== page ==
With over 15 years of experience in the health and wellness sector, Aro Hā co-founder and wellness architect, Damian Chaparro, knows a thing or two about healing retreats. Aro Hā is a luxury wellness retreat based in New Zealand, offering transformational programmes for ambitious adventurers. We speak to Damian about his favourite destinations, the best wellness retreats, and his travel essentials.
Describe the type of traveller you are in five words. Nature, Wisdom, and People Seeker.
What’s your favourite kind of destination and why? Tropical beaches, winter wonderlands, and back-to-basic mountain landscapes—my favourite destination is one that surprises me. The less I plan, the better my travel usually goes. I’ll often anchor each destination with one or two intentions or bookings, and then leave plenty of space for going with the flow. I’ve never met a climate I didn’t like, and while I’ve been frustrated, bullied, arrested, and pick-pocketed, I’ve never met a culture I haven’t liked either.
When it comes to wellness retreats, what are you looking for in a retreat? These days I’m usually looking for particular teachers, rather beautiful destinations. I like to learn from the bright lights in this world, and we are blessed to have so many who are still living and teaching.
Which wellness retreats that you’ve visited really stand out to you? One of the great living masters in my opinion is Byron Katie. She leads a 10-day retreat called The School For The Work. They’re always held in lovely locations, and it’s for teaching you to unwind that nagging source of discomfort inside. It’s not comfortable work, but neither is the alternative. Another one of my favourites is Esalen, in Big Sur. It’s large, social, relaxed, and has got a plethora of options to choose from.
What are your wellness retreat travel essentials? I revel in the art of packing light. For me it’s usually more about what I don’t bring, rather than what I do bring. I leave the computer at home, clear the calendar of responsibilities, and do my best to completely tune in and drop out. I also like to leave a bit of space in my suitcase for the epic additions found along the way. I love finding something special to bring home to remind me of my trip.
When you’re on holiday, what are your rules to make sure you really disconnect from work, your phone, etc? I’ve got rules, and I’ve broken rules. Disconnecting to reconnect is one of the most profound new areas of spiritual practice. Our screens are amplifying aspects of ourselves that we don’t want to amplify. If you can’t remember the last time you spent a day without looking at your phone, it’s worth finding space to take a break. Personally, as part of my daily practice, I’ve taken time to dumb down the distractions on my devices. In fact, I teach a class called Defang Yo Thang, and by the end of the session I suggest that the boundary I find most beneficial is around bed—so no screens one hour before bed, and no screens one hour after waking. This has been a big shift for me, and one that continues to infuse a lot of peace into my day.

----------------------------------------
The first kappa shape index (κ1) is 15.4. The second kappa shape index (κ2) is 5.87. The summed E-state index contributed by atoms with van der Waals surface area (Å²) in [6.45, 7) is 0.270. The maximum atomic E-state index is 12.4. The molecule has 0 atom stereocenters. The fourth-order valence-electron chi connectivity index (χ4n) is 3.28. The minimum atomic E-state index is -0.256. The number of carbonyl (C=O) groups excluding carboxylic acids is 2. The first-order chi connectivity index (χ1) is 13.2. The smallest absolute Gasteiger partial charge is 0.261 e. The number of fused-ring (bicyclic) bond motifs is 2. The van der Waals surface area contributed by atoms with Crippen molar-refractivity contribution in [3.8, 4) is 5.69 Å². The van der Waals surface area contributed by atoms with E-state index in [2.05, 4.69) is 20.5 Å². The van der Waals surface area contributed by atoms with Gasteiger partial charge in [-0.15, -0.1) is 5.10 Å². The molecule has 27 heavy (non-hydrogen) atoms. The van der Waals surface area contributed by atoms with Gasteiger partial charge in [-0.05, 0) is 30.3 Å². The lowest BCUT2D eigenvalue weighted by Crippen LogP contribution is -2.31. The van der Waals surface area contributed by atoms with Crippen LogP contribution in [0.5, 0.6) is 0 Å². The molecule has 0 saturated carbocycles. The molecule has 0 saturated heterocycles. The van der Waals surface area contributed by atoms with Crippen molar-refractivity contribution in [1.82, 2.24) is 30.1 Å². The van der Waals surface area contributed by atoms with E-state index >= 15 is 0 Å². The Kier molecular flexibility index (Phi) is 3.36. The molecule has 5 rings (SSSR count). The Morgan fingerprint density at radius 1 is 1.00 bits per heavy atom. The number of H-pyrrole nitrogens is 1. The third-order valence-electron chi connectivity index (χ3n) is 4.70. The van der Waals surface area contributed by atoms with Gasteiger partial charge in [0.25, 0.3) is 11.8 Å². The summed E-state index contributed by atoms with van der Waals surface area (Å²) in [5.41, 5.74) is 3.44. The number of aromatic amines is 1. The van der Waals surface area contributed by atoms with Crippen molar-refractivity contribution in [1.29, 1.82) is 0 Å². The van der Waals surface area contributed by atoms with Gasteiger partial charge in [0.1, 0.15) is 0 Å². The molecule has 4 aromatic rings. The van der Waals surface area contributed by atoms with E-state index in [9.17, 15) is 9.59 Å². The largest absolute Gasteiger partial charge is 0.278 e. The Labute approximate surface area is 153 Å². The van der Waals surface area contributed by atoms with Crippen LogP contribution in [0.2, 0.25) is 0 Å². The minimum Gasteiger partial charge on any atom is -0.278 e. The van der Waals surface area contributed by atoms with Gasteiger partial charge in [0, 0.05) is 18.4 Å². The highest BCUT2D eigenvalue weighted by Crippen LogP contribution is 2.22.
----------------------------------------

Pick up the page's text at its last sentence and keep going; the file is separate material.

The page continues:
Which wellness retreat and/or destination is on your bucket list for 2021? What about this place makes you want to go? I’d like to go check out Joe Dispenza. I loved his work in the early days, and I would imagine it’s still edgy and insightful.
What’s the weirdest activity/therapy you’ve ever tried in the name of wellness? And what was your verdict? There have been many strange practices over the years, but one stands out for me are ozone enemas. Who would think that gas should be inserted rectally? Turns out the experience isn’t terrible, and the effects of Ozone (O3) have been well studied. Ozone works through the inactivation of bacteria, viruses, yeast, fungi and protozoa. It can be used in a multitude of ways, including intravenously. Ozone therapy disrupts the integrity of the bacterial cell envelope through oxidation of the phospholipids and lipoproteins. In fungi, O3 inhibits cell growth. With viruses, O3 damages the viral capsid and upsets the reproductive cycle by disrupting the virus-to-cell contact with per-oxidation.
Describe your travel style. What’s always in your suitcase/holiday wardrobe? Do you have any go-to pieces or designers? My go-to travel gear is comfort and function-focused. I love my Patagonia 70L Duffle—it can be used as check-in luggage, carry-on luggage, or worn as a backpack. Ever since Aro Hā began moving towards Zero Waste, I’ve been developing my Zero Waste To-Go kit. At a minimum, it’s a water bottle, keep-cup, tiffin tin, hand-towel, cutlery, ear plugs, and eye mask. I live in stretchy things, mainly Lululemon. I listen to Audible, and I’m enjoying my Oura ring for sleep and fitness tracking.
When you can’t get away, how do you retreat at home? What businesses/resources in your home city/town do you use on a daily/weekly basis to maintain your wellbeing? I live in a town of 300, so between nature, breath, and online resources, I can always find what I need to rejuvenate. I teach and meditate with InsightTimer. I practice yoga with Glo. You’ll find two of my teachers there, Annie Carpenter and Rod Stryker. I enjoy Blinkist for distilled study. Otherwise, one of the most powerful practices I’ve used over the last few years is choosing one habit to change each year. Just one. I tackle the biggest one I can think of, and over the last few years, I’ve dropped alcohol, coffee, and started a daily meditation practice. It really works for me and doesn’t feel like work once the habit has fully formed.